4. Our Unions are very dissatisfied with Section 3 which proposes a completely different composition of Council than what they have been used to over the last several decades of running universities in this country. Participation in governance is very key to consensus building and industrial harmony. From what we have gathered from our consultations, any attempt to exclude representatives of the various Unions on Council will lead to unnecessary unrest on our campuses.
  5. Whereas universities have followed the practice under the 1992 Constitution of electing their own Chancellors, the bill seeks to take away that right by making the appointment of a Chancellor the responsibility of the President. We are concerned that this bill proposes to take away this process of the University appointing its Chancellors which has worked beautifully over the last 27 years. It is our view that this may lead to politicisation of the universities, and will jeopardise the academic freedom and autonomy of universities, which will be a disservice to the nation.
  6. What is the rationale for reducing the tenure of the Vice Chancellor and Registrar to THREE years instead of the existing FOUR years? Effective university governance requires strategic planning and implementation which can hardly be achieved in three years. All over the developed world, they are given longer terms in office. On the African continent, it is usually between five and seven years.
  7. Section 23, clause 2 (a) suggests that a public university may enter into an agreement with another institution, whether academic or non-academic within or outside the Country in furtherance of the objectives for which it was established, ONLY with the approval by the Minister of Education, in consultation with the National Council for Tertiary Education. This clause effectively takes away every incentive that any serious academic will have for looking for partners to engage in research collaboration if ministerial approval is required. It also takes away a major function performed by a Vice Chancellor seeking to be innovative. In any case, the NCTE is hardly equipped to carry out the new roles assigned to it by the Bill.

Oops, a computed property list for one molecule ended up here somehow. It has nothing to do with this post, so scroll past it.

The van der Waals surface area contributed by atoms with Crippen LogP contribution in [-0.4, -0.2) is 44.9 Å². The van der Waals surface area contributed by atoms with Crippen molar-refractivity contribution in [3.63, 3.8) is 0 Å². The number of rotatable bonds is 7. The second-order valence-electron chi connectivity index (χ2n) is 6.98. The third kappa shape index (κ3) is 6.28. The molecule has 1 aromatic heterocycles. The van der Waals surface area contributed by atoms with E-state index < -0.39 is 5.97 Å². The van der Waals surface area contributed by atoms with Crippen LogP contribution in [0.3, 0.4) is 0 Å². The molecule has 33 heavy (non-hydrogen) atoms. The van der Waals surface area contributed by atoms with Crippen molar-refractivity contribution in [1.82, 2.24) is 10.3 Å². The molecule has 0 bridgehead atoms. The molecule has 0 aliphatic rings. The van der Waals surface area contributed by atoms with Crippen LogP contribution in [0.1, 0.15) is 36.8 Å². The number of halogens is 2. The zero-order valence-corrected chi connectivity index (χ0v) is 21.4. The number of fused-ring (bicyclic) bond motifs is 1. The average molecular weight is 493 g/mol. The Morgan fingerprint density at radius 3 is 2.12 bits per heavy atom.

8. The role that is assigned the NCTE in the development of harmonized Statutes is extremely unhelpful. It means that Ghanaian public universities are not permitted to learn from international best practices and adapt their Statutes and practices. Properly constituted Visitation Panels can from time to time introduce best practises in the governance environment of Universities. Taking away the right to develop their own Statutes amounts to taking away the right to be innovative in governance. UHAS Council recently approved its own Statutes after THREE years of investment of time and financial resources. To think that this is potentially going to waste will be very unfortunate.
  9. Section 40 clause 4 requests the University Council to enact Statues for the regulation of intellectual property. There is usually ONE set of Statutes for the University. It is not clear why IP should have separate Statute.
  10. Even though the current bill indicates ‘academic freedom’; it takes away from the Universities every facet of academic freedom. The definition of academic freedom provided in the Bill is too narrow as it focuses on the freedom of speech of lecturers. We are concerned that the bill suggests that the Minister of Education can issue policy directives to the University. This in our view will be in conflict with the role of the University Council. Universities worldwide including those in Ghana can determine for themselves what their contribution to societal development should be through consultative processes with key stakeholders including Government. It cannot be the responsibility of the Minister of Education to determine that, issuing directives to public universities. Our past and recent history suggests that this can be abused by some Ministers. In our opinion, University Councils should be empowered to do their work.